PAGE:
The former Moderator of the Presbyterian Church of Ghana, Reverend Professor Emmanuel Martey has said instead of Ghanaians clamouring for the prosecution of former public officials and politicians who plunder state resources while in office, as, he cited is done in South Korea, they “hail the thieves and want them to come back” into power.
Expressing concerns about how fresh school leavers were engaging in partisan politics to amass wealth, Prof Martey said the trend is persisting as a result of the failure of the system to punish leaders for engaging in corrupt activities.
“People go into politics for money”, he bemoaned, adding: “You see a fresh school leaver go into politics and when unfortunately he’s given a position and the first thing he does is to amass wealth.”
He said such leaders who cause financial loss to the state should not be celebrated but punished.
Speaking as a special guest preacher during the home-coming service organised by the First Baptist Church, Tema Community Five, as part of its 50th anniversary, Rev Prof Martey called for the need for Ghanaians to elect politicians with integrity to lead the nation.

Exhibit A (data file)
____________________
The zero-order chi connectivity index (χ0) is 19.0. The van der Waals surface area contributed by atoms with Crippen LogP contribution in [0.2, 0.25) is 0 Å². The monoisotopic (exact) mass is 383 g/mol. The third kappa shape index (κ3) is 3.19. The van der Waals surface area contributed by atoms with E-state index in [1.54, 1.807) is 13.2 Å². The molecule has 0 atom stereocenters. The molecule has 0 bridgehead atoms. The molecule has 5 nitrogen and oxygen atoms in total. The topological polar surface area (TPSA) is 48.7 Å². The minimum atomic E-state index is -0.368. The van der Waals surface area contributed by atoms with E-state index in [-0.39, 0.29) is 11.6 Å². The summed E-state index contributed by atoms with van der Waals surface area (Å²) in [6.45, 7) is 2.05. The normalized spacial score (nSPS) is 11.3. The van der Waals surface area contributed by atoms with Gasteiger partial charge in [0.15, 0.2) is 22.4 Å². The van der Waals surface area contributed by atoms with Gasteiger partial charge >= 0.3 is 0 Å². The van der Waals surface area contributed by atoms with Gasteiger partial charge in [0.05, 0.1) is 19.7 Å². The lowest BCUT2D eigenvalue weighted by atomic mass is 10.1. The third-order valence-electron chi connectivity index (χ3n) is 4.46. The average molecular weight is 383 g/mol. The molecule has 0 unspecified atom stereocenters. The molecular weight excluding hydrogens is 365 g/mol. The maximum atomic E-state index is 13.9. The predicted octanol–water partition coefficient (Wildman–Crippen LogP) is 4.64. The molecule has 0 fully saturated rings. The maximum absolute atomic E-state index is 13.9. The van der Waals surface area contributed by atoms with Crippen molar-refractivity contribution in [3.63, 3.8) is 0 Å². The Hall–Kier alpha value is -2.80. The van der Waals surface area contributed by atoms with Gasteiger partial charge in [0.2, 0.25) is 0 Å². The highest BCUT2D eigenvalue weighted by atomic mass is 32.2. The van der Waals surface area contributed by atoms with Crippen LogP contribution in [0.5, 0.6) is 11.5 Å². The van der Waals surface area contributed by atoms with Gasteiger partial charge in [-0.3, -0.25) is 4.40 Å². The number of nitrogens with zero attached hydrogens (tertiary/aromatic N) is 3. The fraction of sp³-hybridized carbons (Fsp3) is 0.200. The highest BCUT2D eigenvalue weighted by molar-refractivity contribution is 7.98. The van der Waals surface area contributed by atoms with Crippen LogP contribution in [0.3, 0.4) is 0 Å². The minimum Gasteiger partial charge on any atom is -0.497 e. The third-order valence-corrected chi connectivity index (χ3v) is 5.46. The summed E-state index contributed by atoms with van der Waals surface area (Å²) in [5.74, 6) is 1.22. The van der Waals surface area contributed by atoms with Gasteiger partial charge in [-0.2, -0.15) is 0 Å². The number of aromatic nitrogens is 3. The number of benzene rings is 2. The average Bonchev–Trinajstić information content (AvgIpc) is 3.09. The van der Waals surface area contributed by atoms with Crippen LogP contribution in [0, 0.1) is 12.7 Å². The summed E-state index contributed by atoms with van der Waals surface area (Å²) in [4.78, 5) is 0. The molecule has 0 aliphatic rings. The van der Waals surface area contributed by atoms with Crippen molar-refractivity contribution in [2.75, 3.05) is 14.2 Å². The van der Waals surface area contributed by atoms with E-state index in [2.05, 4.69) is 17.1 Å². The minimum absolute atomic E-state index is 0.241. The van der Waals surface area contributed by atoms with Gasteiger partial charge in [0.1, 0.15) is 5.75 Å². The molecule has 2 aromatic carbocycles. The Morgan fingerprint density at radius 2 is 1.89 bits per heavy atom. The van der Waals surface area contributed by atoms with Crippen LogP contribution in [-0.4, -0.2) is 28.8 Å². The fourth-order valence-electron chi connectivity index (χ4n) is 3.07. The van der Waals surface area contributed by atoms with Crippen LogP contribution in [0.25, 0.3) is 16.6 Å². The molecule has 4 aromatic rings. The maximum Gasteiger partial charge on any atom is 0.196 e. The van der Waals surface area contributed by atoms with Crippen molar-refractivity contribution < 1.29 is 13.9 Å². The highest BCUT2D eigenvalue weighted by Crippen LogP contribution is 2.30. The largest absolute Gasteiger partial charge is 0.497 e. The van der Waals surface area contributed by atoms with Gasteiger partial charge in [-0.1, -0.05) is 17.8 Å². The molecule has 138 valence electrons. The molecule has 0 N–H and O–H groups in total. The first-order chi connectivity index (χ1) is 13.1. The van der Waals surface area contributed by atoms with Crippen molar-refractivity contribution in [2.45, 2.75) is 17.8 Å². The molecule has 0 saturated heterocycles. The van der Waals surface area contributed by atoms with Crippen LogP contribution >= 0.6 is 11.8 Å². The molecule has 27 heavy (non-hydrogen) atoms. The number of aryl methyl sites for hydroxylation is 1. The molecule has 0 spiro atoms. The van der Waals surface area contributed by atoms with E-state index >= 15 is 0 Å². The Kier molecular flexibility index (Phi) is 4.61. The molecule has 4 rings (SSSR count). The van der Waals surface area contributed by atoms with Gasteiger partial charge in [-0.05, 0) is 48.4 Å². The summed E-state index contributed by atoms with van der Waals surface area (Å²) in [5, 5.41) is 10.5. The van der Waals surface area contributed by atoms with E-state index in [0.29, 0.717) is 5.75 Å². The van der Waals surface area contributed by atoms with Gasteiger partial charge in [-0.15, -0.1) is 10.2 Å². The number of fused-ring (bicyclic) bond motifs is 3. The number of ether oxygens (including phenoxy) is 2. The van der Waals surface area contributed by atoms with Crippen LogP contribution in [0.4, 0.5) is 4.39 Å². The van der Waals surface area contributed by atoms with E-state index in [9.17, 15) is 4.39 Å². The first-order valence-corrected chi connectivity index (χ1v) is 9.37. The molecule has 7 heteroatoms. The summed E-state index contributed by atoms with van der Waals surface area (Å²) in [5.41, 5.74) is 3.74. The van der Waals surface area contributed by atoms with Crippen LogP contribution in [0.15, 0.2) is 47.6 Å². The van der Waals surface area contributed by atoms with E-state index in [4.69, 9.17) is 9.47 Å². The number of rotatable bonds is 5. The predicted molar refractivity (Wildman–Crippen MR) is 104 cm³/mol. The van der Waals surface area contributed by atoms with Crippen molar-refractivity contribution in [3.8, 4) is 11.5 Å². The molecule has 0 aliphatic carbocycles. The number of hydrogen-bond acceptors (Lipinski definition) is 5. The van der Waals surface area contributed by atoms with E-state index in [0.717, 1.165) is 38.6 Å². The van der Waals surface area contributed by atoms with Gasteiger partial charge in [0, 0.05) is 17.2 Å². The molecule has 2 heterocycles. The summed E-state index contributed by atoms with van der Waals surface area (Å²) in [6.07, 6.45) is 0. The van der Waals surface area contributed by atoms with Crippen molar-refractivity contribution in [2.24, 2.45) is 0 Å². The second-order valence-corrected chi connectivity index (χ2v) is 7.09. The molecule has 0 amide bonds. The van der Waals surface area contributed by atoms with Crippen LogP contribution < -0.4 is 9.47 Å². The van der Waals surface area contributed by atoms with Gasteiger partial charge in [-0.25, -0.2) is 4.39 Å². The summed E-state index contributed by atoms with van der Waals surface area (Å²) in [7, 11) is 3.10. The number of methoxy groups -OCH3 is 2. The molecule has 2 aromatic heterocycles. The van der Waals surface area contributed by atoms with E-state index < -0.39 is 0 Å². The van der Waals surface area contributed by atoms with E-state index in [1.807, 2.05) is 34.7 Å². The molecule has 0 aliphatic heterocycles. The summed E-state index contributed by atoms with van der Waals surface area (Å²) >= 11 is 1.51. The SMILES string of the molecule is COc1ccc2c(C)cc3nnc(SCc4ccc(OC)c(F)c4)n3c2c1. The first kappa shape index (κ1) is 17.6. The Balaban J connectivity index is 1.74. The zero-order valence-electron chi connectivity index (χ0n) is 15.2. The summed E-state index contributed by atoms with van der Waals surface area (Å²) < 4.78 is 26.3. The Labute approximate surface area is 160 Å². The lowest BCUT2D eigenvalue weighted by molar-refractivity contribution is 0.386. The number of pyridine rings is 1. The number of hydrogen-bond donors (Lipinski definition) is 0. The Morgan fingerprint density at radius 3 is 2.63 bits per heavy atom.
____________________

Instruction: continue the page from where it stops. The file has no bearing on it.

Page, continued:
He said unlike other countries such as South Korea where officials found to be corrupt are punished, Ghanaians rather prefer to celebrate leaders who loot the country’s kitty.
“We shouldn’t be in this state”, he said.
“Go to South Korea. In the 50’s when we had our independence, South Korea also had her independence. …The GDP is almost the same. The only difference between the two nations is that South Korea, for the past two or three years, they have jailed two heads of states for money laundering and corruption but you in Ghana, you rather hail the thieves and want them to come back again. This is serious!” he exclaimed.
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